If the Cubs had Mortal Kombat Finishing Moves
A four-hour rain delay gives you a lot of time to think, and not all of those thoughts are devoted to baseball. So it was that between viewings of a post-game MC Hammer concert, a Bugs Bunny cartoon, and an interview with the Big Red Machine, my mind turned to more frivolous topics.
While some of the gamers out there might disagree, it’s hard to beat video games when it comes to frivolity. I have only a little-used Nintendo Wii at this point, but I used to love my NES and Sega Genesis back in the day. Most of the games we used to play had relatively little lasting impact on pop culture, but Mortal Kombat launched a significant franchise.
Since its launch in 1992, the game has spawned myriad (20 if my count is corrent) sequels and reboots, not to mention movies, TV series, comics, a card game, and even a live-action tour. Street Fighter was an incredibly successful competitor and had much of the same ancillary success, but lacked the visceral, illicit appeal of Mortal Kombat.
With it’s dark science fantasy vibe, secret codes, and legendary Fatalities, the game felt more like a movie that kids weren’t really supposed to be watching. Parent groups were, of course, appalled by the idea of children trying to disembowel or remove the spine of an opponent. The levels of violence and gore were enough to spur the first game rating system to help warn of the potential evils of gaming.
But just like N.W.A. or Michael Jordan’s all-black shoes, if you try to ban something and tell kids it’s bad for them, it’s only going to make them want it more. Rumors of these Fatalities spread through schools, creating a feeding frenzy for code combinations that fat little fingers could finesse in their next gaming session.
Mortal Kombat truly was a phenomenon that, despite its robust continuation, I tie most closely to the 90’s. So as songs like Funky Cold Medina and Do Me played over the PA at Great American Ballpark, I found myself getting a little misty with nostalgia. I suppose that could’ve just been the light rain, but let’s not ruin my metaphor.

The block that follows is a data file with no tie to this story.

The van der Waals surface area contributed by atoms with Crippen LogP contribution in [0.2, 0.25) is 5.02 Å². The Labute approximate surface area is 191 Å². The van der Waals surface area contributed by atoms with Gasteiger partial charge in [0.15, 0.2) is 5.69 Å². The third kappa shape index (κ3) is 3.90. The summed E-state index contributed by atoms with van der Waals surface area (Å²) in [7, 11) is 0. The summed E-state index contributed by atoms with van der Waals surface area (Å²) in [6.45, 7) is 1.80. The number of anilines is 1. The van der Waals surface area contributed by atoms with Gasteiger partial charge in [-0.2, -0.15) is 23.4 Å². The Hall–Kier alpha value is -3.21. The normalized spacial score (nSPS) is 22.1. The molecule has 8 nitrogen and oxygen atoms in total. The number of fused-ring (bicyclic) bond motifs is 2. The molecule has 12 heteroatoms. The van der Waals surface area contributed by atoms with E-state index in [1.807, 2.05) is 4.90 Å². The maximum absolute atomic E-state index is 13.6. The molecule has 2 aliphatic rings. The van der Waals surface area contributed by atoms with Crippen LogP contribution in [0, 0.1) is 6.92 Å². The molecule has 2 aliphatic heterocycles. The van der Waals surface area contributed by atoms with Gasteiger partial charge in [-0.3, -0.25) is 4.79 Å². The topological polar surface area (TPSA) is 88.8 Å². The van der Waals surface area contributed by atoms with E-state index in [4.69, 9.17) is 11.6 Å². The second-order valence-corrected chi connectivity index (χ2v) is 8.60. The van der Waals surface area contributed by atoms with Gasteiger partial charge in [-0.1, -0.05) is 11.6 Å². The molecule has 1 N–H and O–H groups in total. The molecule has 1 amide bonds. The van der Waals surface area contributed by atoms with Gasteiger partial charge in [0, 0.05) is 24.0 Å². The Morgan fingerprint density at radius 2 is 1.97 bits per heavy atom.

Thus, I began to imagine the Cubs’ cast of characters as kombatants in a video game, devising unique finishing moves for some of them. Yes, I’m that big a nerd.
After defeating his opponent, radiant beams of light would burst forth from Bryant’s eyes and smile, essentially turning the loser into a charred and smoking husk. Then he signs a new endorsement deal. Now if only we could get Scott Boras into the game to square off with his client.
This is a very difficult one because the code changes in a semi-random pattern that’s very difficult for new players to recognize. You’ll typically miss on it badly, but when you do get it right, the character on the screen creates a concussive blast that obliterates his opponent.
Less of a Fatality than just a goofy Easter egg, punching in this code just means Castro gets distracted by something in the background and forgets what’s going on, then is so slow in getting over to his opponent that they simply die of boredom. This remains little more than a myth though because I’ve always been too lazy to try to try it.
When called upon to “Finish Him,” Ross emits an aging beam that turns his opponent into an old man (or woman). Trouble is, this move only works about every 5th time you try it.
He tries to throw baseballs at them to finish them off first, but after missing several times he just signals a crane to smother them with a huge pile of money.
While slight and frail-looking, this character is a genius who uses his mind to cause opponent to either explode or spontaneously combust because, you know. After all, he’s an Ivy League grad. You probably didn’t know that already, did you? It’s a well-kept secret.
This one’s actually really weird because even though he’s winning, his special move actually causes a self-inflicted fatality and gives the opponent the win.
Not so much a fatality as it is a general cheat code. It’s a secret combination that no one seems to know or even fully understand, but if you can figure it out, the character will never die, regardless of how overmatched or how unskilled the person controlling him may be.
Now I know there are many more players and members of the organization left, but I thought it’d be fun to leave a little meat on the bone for my handful of readers. What about Joe Maddon, Theo Epstein, or Jorge Soler? Anthony Rizzo? Don’t let that comment section sit idle, folks.